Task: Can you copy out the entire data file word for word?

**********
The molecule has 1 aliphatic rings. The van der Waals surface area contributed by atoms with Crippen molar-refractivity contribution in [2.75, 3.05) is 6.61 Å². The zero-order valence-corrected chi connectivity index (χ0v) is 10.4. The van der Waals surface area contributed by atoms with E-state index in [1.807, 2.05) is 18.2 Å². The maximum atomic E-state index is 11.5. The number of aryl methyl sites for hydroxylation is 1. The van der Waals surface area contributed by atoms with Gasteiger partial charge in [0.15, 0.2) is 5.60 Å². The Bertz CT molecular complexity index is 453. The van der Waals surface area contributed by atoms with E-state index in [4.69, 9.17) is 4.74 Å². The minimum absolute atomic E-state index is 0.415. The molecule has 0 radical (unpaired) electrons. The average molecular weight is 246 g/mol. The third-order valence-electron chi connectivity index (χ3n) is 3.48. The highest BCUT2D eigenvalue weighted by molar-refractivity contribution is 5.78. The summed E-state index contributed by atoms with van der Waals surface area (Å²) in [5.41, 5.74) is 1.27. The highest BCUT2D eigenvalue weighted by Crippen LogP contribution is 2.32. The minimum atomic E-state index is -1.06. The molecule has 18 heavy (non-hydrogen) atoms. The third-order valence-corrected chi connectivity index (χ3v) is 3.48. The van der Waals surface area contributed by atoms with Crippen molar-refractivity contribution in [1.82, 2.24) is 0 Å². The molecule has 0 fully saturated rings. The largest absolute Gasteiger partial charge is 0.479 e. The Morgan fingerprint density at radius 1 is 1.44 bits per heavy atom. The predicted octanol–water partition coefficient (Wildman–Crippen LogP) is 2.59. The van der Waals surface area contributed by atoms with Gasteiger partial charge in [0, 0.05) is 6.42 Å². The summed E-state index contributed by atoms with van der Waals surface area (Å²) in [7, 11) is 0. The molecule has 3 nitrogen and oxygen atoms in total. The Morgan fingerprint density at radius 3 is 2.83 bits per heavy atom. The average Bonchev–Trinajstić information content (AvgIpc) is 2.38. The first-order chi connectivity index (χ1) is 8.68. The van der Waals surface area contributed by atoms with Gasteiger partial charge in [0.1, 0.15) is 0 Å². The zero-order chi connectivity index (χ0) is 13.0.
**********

The molecule has 1 aliphatic rings. The van der Waals surface area contributed by atoms with Crippen molar-refractivity contribution in [2.75, 3.05) is 6.61 Å². The zero-order valence-corrected chi connectivity index (χ0v) is 10.4. The van der Waals surface area contributed by atoms with E-state index in [1.807, 2.05) is 18.2 Å². The maximum atomic E-state index is 11.5. The number of aryl methyl sites for hydroxylation is 1. The van der Waals surface area contributed by atoms with Gasteiger partial charge in [0.15, 0.2) is 5.60 Å². The Bertz CT molecular complexity index is 453. The van der Waals surface area contributed by atoms with E-state index in [4.69, 9.17) is 4.74 Å². The minimum absolute atomic E-state index is 0.415. The molecule has 0 radical (unpaired) electrons. The average molecular weight is 246 g/mol. The third-order valence-electron chi connectivity index (χ3n) is 3.48. The highest BCUT2D eigenvalue weighted by molar-refractivity contribution is 5.78. The summed E-state index contributed by atoms with van der Waals surface area (Å²) in [5.41, 5.74) is 1.27. The highest BCUT2D eigenvalue weighted by Crippen LogP contribution is 2.32. The minimum atomic E-state index is -1.06. The molecule has 18 heavy (non-hydrogen) atoms. The third-order valence-corrected chi connectivity index (χ3v) is 3.48. The van der Waals surface area contributed by atoms with Crippen molar-refractivity contribution in [1.82, 2.24) is 0 Å². The molecule has 0 fully saturated rings. The largest absolute Gasteiger partial charge is 0.479 e. The Morgan fingerprint density at radius 1 is 1.44 bits per heavy atom. The predicted octanol–water partition coefficient (Wildman–Crippen LogP) is 2.59. The van der Waals surface area contributed by atoms with Gasteiger partial charge in [0, 0.05) is 6.42 Å². The summed E-state index contributed by atoms with van der Waals surface area (Å²) in [7, 11) is 0. The molecule has 3 nitrogen and oxygen atoms in total. The Morgan fingerprint density at radius 3 is 2.83 bits per heavy atom. The average Bonchev–Trinajstić information content (AvgIpc) is 2.38. The first-order chi connectivity index (χ1) is 8.68. The van der Waals surface area contributed by atoms with Gasteiger partial charge in [0.1, 0.15) is 0 Å². The zero-order chi connectivity index (χ0) is 13.0.